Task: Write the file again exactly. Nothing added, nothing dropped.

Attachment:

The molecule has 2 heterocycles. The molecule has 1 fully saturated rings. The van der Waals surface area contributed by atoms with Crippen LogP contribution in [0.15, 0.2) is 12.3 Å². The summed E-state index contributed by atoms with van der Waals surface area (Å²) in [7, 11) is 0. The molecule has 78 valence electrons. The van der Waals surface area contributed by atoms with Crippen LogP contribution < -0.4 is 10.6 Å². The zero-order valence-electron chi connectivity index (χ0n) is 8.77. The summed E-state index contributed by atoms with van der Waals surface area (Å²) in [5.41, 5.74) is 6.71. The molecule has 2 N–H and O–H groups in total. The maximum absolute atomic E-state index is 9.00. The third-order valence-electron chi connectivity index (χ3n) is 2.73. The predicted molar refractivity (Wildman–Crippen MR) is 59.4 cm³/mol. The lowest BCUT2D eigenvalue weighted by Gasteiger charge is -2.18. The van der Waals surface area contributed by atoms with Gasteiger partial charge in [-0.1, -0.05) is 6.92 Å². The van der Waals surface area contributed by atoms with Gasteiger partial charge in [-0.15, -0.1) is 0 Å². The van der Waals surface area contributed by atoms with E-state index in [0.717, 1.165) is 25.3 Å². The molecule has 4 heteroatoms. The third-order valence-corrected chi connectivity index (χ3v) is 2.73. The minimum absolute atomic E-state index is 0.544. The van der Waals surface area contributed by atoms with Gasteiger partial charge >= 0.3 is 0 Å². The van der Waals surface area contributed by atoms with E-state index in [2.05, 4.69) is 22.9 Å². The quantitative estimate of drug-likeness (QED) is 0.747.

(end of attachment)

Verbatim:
The molecule has 2 heterocycles. The molecule has 1 fully saturated rings. The van der Waals surface area contributed by atoms with Crippen LogP contribution in [0.15, 0.2) is 12.3 Å². The summed E-state index contributed by atoms with van der Waals surface area (Å²) in [7, 11) is 0. The molecule has 78 valence electrons. The van der Waals surface area contributed by atoms with Crippen LogP contribution < -0.4 is 10.6 Å². The zero-order valence-electron chi connectivity index (χ0n) is 8.77. The summed E-state index contributed by atoms with van der Waals surface area (Å²) in [5.41, 5.74) is 6.71. The molecule has 2 N–H and O–H groups in total. The maximum absolute atomic E-state index is 9.00. The third-order valence-electron chi connectivity index (χ3n) is 2.73. The predicted molar refractivity (Wildman–Crippen MR) is 59.4 cm³/mol. The lowest BCUT2D eigenvalue weighted by Gasteiger charge is -2.18. The van der Waals surface area contributed by atoms with Gasteiger partial charge in [-0.1, -0.05) is 6.92 Å². The van der Waals surface area contributed by atoms with Gasteiger partial charge in [-0.15, -0.1) is 0 Å². The van der Waals surface area contributed by atoms with E-state index in [0.717, 1.165) is 25.3 Å². The molecule has 4 heteroatoms. The third-order valence-corrected chi connectivity index (χ3v) is 2.73. The minimum absolute atomic E-state index is 0.544. The van der Waals surface area contributed by atoms with Gasteiger partial charge >= 0.3 is 0 Å². The van der Waals surface area contributed by atoms with E-state index in [2.05, 4.69) is 22.9 Å². The quantitative estimate of drug-likeness (QED) is 0.747.